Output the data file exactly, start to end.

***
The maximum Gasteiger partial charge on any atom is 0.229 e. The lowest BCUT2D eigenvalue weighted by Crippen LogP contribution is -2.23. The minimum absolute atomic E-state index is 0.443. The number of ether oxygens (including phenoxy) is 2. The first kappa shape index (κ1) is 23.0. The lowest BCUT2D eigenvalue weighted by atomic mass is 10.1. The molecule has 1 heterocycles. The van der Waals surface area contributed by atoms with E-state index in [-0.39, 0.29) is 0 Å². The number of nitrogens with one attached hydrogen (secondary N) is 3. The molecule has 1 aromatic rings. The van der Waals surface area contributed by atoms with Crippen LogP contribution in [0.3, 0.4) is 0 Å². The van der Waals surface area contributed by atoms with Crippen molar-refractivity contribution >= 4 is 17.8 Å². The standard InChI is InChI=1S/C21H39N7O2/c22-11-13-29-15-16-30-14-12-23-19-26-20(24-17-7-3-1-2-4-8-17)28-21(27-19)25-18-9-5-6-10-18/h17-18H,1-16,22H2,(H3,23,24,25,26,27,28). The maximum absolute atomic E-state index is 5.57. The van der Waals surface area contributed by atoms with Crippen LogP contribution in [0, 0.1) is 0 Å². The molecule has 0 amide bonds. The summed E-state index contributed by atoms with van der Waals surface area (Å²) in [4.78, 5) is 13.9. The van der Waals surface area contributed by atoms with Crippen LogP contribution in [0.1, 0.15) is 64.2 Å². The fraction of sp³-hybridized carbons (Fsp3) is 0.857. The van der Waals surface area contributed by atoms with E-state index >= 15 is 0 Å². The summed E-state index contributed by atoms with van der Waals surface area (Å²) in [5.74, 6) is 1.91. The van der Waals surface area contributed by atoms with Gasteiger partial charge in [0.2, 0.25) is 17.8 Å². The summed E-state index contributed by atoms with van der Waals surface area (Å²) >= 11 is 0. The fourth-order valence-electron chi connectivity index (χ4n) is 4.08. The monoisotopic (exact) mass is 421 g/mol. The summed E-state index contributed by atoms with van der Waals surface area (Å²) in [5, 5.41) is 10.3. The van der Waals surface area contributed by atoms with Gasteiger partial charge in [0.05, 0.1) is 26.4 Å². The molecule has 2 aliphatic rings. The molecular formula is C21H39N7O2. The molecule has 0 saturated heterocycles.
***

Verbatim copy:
The maximum Gasteiger partial charge on any atom is 0.229 e. The lowest BCUT2D eigenvalue weighted by Crippen LogP contribution is -2.23. The minimum absolute atomic E-state index is 0.443. The number of ether oxygens (including phenoxy) is 2. The first kappa shape index (κ1) is 23.0. The lowest BCUT2D eigenvalue weighted by atomic mass is 10.1. The molecule has 1 heterocycles. The van der Waals surface area contributed by atoms with E-state index in [-0.39, 0.29) is 0 Å². The number of nitrogens with one attached hydrogen (secondary N) is 3. The molecule has 1 aromatic rings. The van der Waals surface area contributed by atoms with Crippen LogP contribution in [0.3, 0.4) is 0 Å². The van der Waals surface area contributed by atoms with Crippen molar-refractivity contribution >= 4 is 17.8 Å². The standard InChI is InChI=1S/C21H39N7O2/c22-11-13-29-15-16-30-14-12-23-19-26-20(24-17-7-3-1-2-4-8-17)28-21(27-19)25-18-9-5-6-10-18/h17-18H,1-16,22H2,(H3,23,24,25,26,27,28). The maximum absolute atomic E-state index is 5.57. The van der Waals surface area contributed by atoms with Crippen LogP contribution in [0, 0.1) is 0 Å². The molecule has 0 amide bonds. The summed E-state index contributed by atoms with van der Waals surface area (Å²) in [4.78, 5) is 13.9. The van der Waals surface area contributed by atoms with Crippen LogP contribution in [0.1, 0.15) is 64.2 Å². The fraction of sp³-hybridized carbons (Fsp3) is 0.857. The van der Waals surface area contributed by atoms with E-state index >= 15 is 0 Å². The summed E-state index contributed by atoms with van der Waals surface area (Å²) in [5.74, 6) is 1.91. The van der Waals surface area contributed by atoms with Gasteiger partial charge in [0.2, 0.25) is 17.8 Å². The summed E-state index contributed by atoms with van der Waals surface area (Å²) >= 11 is 0. The fourth-order valence-electron chi connectivity index (χ4n) is 4.08. The monoisotopic (exact) mass is 421 g/mol. The summed E-state index contributed by atoms with van der Waals surface area (Å²) in [5, 5.41) is 10.3. The van der Waals surface area contributed by atoms with Gasteiger partial charge in [0.05, 0.1) is 26.4 Å². The molecule has 2 aliphatic rings. The molecular formula is C21H39N7O2. The molecule has 0 saturated heterocycles.